When “Different” Does Damage
Last week, New England Patriots star quarterback Tom Brady told a Men’s Health reporter that he had a hard time with the fact that his younger son Benny doesn’t like sports. Brady admits that it was difficult for him to accept his son for who he is, and Gisele Bündchen labeled her son “different.” Using this language reinforces the idea that sports is a default mode for boys, which is a problem.
In the article, Brady is quoted as saying: “Gisele kept saying to me, ‘Would you effing understand that your son is different?'” And therein lies the first problem. Why is a boy who is not sports-oriented classified as “different”? If the couple’s daughter doesn’t have an interest in runway modeling, does that also qualify her as being “different”? The belief that all typical boys like sports (or really anything universally) is one of the very first harms that parents and society place on children of all genders. Brady goes on to say that “It was hard for me. I was like ‘What do you mean? He’s a boy; he should like all these things that I do.’”
Brady was applauded in the media for his open-mindedness and willingness to embrace his son’s interests, saying “The reality is that Benny just likes different things. And it’s great because now I just have to go do what he wants to do.” The first rule of parenting is that you’re raising an individual, not a clone of yourself. When will parents, especially those with such incredible influence, change their mindsets around gender norms? Whether you like him or not, Brady is arguably one of the GOATiest of all GOATs, and he bears the responsibility to consider his language choice in labeling his son as “different” for preferring movies and jokes to sports.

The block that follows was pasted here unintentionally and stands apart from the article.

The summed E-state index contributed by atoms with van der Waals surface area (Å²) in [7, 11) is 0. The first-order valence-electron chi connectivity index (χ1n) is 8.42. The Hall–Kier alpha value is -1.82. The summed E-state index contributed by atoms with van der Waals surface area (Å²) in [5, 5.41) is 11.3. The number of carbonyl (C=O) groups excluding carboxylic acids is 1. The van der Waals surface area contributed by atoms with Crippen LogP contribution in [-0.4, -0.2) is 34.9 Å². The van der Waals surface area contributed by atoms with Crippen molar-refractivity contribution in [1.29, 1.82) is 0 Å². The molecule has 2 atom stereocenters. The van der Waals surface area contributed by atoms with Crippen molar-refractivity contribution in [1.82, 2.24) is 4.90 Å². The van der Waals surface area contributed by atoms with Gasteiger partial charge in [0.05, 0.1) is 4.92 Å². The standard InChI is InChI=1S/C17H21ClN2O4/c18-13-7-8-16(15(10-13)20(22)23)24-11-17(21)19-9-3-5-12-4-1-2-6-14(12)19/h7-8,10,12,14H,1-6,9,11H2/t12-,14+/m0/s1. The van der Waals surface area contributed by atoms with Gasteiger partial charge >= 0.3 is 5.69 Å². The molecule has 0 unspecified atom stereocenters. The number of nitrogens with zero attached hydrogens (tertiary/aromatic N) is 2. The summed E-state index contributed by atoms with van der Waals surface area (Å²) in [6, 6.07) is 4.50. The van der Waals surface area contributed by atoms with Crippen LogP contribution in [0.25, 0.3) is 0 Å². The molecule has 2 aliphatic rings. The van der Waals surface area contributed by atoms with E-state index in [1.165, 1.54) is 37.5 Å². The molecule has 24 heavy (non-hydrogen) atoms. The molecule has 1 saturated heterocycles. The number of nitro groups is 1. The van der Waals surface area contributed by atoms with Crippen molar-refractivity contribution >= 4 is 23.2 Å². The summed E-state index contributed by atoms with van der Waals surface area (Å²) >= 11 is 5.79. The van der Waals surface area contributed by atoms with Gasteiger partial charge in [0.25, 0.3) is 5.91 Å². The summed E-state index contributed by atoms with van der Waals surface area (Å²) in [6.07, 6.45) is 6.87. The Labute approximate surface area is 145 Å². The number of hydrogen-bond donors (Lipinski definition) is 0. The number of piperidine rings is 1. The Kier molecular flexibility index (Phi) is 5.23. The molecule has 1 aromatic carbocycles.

When we released The Mask You Live In in 2015, director Jennifer Siebel Newsom and journalist and producer Maria Shriver wrote in Time that “We hope the film spurs a national debate about how we can help our young boys. It’s incumbent upon all of us to better understand the pressures they face, the mixed messages they receive, and the lack of guidance that is available to them as they traverse the narrow path towards manhood.”
Coach Joe Ehrman, who is featured in the film, observes that “The first lie every boy learns in America is that we associate masculinity with athletic ability; size, strength, or some kind of skill set.” Nearly five years after the film’s release, we still have a problem with how we define masculinity in our culture. There is still much work to be done to help deconstruct harmful gender norms so that all people are empowered to live their authentic lives without worry of being labeled, bullied, attacked, or worse for not adhering to society’s narrow definitions of boyhood and manhood.
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